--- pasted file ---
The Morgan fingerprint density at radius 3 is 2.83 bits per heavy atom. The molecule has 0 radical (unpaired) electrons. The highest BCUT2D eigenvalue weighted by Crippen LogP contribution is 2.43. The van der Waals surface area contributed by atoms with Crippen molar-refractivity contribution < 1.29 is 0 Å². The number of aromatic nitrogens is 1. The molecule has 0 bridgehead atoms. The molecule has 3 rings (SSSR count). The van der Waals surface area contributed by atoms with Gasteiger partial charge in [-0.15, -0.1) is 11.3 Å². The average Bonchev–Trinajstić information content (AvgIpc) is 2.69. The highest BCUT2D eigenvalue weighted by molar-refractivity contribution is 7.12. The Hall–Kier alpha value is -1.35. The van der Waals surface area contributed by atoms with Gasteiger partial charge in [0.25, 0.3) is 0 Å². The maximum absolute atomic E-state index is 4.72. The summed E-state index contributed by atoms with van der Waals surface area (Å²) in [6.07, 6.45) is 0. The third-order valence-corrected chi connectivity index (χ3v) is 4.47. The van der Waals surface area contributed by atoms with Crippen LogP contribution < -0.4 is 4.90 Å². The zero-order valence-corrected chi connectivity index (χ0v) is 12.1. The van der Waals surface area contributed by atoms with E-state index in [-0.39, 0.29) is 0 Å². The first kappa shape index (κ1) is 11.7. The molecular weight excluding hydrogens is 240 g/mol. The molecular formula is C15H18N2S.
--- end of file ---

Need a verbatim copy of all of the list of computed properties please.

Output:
The Morgan fingerprint density at radius 3 is 2.83 bits per heavy atom. The molecule has 0 radical (unpaired) electrons. The highest BCUT2D eigenvalue weighted by Crippen LogP contribution is 2.43. The van der Waals surface area contributed by atoms with Crippen molar-refractivity contribution < 1.29 is 0 Å². The number of aromatic nitrogens is 1. The molecule has 0 bridgehead atoms. The molecule has 3 rings (SSSR count). The van der Waals surface area contributed by atoms with Gasteiger partial charge in [-0.15, -0.1) is 11.3 Å². The average Bonchev–Trinajstić information content (AvgIpc) is 2.69. The highest BCUT2D eigenvalue weighted by molar-refractivity contribution is 7.12. The Hall–Kier alpha value is -1.35. The van der Waals surface area contributed by atoms with Gasteiger partial charge in [0.25, 0.3) is 0 Å². The maximum absolute atomic E-state index is 4.72. The summed E-state index contributed by atoms with van der Waals surface area (Å²) in [6.07, 6.45) is 0. The third-order valence-corrected chi connectivity index (χ3v) is 4.47. The van der Waals surface area contributed by atoms with Crippen LogP contribution < -0.4 is 4.90 Å². The zero-order valence-corrected chi connectivity index (χ0v) is 12.1. The van der Waals surface area contributed by atoms with E-state index in [-0.39, 0.29) is 0 Å². The first kappa shape index (κ1) is 11.7. The molecular weight excluding hydrogens is 240 g/mol. The molecular formula is C15H18N2S.